On the Dark Side?

A few weeks ago, I took part in a “Big Questions” debate with Subir Sarkar, a colleague from Oxford, on Dark Energy and the Fate of the Universe. For those of you who couldn’t attend, a related podcast is available, you can download my meagre slides, and it’s been mentioned on Physics World, as well as by a fellow blogger who referred to me as a “Dark Side proponent”. Unlike the perhaps more contentious previous debate on the origin of the Universe (i.e., the existence of god), we decided to allow the audience to vote on the outcome, usually not the way scientific questions are decided. Of course I take such a petulant tone since, in fact, I lost…

I am amused and actually a little disturbed that my position is seen to be simultaneously radical — I am advocating the idea that the universe is dominated by an all-pervasive repulsive fluid — and conservative — just jumping on the same bandwagon as my colleagues.

In fact, I (we) are just doing science: we’ve made some measurements of the Universe and its constituents. Our simplest theories, that the Universe is dominated by what we could call “normal” matter, simply don’t fit the data, since normal matter requrires that the expansion of the Universe be slowing down (decelerating) over time.

Indeed, several different lines of observational argument all lead separately to this contradiction with the simpler theories: the Universe as a whole would be older than the objects in it; distant objects are dimmer; and present-day structures are growing more slowly. These problems and other related ones can be solved if we open up our theories to allow the expansion of the Universe to be accelerating. And how can we implement that idea? What is the physics behind acceleration? Well, the simplest possibility is just to reinstate Einstein’s own “cosmological constant“. Other possibilities are a so-called “scalar field” or even some modifications to Einstein’s theory itself. All of these nowadays fall under the rubric of “dark energy“, originally coined by Mike Turner of the University of Chicago in the 1990s when the evidence for such a concordance model was beginning to grow. I don’t know which of these possibilities is true, nor even whether these ideas will stand the test of time. But despite a decade of attempts to find other explanations for the observations without resorting to dark energy, none have so far succeeded.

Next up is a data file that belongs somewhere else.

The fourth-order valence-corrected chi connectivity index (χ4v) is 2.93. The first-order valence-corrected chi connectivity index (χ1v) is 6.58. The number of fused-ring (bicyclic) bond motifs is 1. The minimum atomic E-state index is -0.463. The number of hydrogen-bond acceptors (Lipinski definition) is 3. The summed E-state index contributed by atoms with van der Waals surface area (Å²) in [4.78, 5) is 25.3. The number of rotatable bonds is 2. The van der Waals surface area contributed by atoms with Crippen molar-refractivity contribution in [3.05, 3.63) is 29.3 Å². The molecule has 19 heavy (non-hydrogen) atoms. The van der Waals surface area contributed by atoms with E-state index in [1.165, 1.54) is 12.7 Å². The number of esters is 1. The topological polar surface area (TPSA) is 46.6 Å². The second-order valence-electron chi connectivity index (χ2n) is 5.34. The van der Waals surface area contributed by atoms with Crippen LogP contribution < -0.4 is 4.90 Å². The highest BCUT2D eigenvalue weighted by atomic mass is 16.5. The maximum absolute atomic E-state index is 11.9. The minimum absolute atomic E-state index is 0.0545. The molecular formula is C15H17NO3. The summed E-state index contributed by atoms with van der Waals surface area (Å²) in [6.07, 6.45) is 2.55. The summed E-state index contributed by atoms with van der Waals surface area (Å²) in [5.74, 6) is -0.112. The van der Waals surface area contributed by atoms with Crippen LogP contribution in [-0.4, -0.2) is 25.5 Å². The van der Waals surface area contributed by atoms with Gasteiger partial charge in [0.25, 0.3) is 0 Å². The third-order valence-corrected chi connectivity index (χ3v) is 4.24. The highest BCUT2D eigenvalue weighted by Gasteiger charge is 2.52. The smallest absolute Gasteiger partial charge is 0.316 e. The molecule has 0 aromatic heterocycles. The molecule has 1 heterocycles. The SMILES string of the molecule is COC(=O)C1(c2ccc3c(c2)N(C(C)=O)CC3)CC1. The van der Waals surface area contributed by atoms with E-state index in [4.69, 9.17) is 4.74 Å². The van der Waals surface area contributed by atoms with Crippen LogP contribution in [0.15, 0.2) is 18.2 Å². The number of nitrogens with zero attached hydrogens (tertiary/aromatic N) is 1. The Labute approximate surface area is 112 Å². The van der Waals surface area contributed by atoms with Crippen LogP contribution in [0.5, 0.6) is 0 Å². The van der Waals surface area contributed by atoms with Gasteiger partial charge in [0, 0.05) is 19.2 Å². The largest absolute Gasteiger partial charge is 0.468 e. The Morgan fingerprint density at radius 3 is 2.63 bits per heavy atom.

So that’s why I plumped for Dark Energy — it’s the simplest, perhaps only, explanation of our cosmological observations.

4 responses to “On the Dark Side?”

  1. Kea avatar

    LOL, you’re a sport.
    What do you think then of Starkman’s recent work on an extra subtraction of WMAP III data in the galactic plane, which (a) removes the dubious alignments and (b) sends the angular correlation function to zero beyond an angle of roughly 60deg, in stark disagreement with the dark energy (LCDM) curve, and in agreement with some radical alternatives, such as the Riofrio cosmology.

  2. Jason Dick avatar
    Jason Dick

    I wouldn’t worry about losing too much, Andrew! I get the feeling that in discussions like this, the “underdog” obtains a distinct advantage, just due to being the “underdog”.
    I actually had the opportunity of discussing this very topic with Subir over dinner. Being the argumentative person that I am, I jumped right into it, and had a bit of fun. My impression of his stance from that discussion is that he’s far too hung up on this idea that the value of the cosmological constant that fits the observations is too small to be real. If it’s that small, according to him, it must be zero.
    He did, however, seem to be rather reluctant to actually put forward his stance in the discussion, which I think I teased out as him believing that the observed accelerated expansion is just a feature of improperly taking into account the effects of the anisotropies. From everything I’ve read, it seems that has been pretty-well ruled out as a possibility.
    P.S. Kea, it looks to me like the most likely possibility is that they either made some significant error in their analysis, or worse. This is a pretty good description of the paper, though the really telling part is near the bottom of the post:
    As for my own impressions, let me say that the paper was *really* sloppily-written, and that alone raises my skepticism. If they’re not taking the time to put the effort into the paper, I tend to worry that they have used a similar lack of care in putting the effort into the research. It didn’t help that the paper was extremely light on details.

  3. Kea avatar

    Er … I never referred to that paper. Sheeesh. Nobody actually reads anymore.

  4. Robin Booth avatar
    Robin Booth

    As one of the audience at your Big Questions debate the other week, I though that you put up a good argument for an essentially untenable position – trying to defend the modern day equivalent of epicycles. I am still not quite sure whether you were merely playing ‘devil’s advocate’ for the purposes of educating and entertaining the general public, or whether you do indeed believe in the Lambda-CDM ‘Concordance Model’. Presumably you are aware of the number of alternative theoretical cosmological models that are out there, which explain the apparent cosmic acceleration (and galactic rotation curves and the rest), in an elegant and economical manner without the need for recourse to the Voodoo physics of dark energy and dark matter? The Conformal Gravity model (Mannheim et al), is a case in point.
    You are in the fortunate position, as a member of one of the Planck consortia, of very soon being in possession of the data that could validate (or refute) some of these alternative models. This might be a more fruitful avenue of research than merely fine tuning the parameters of those epicycles!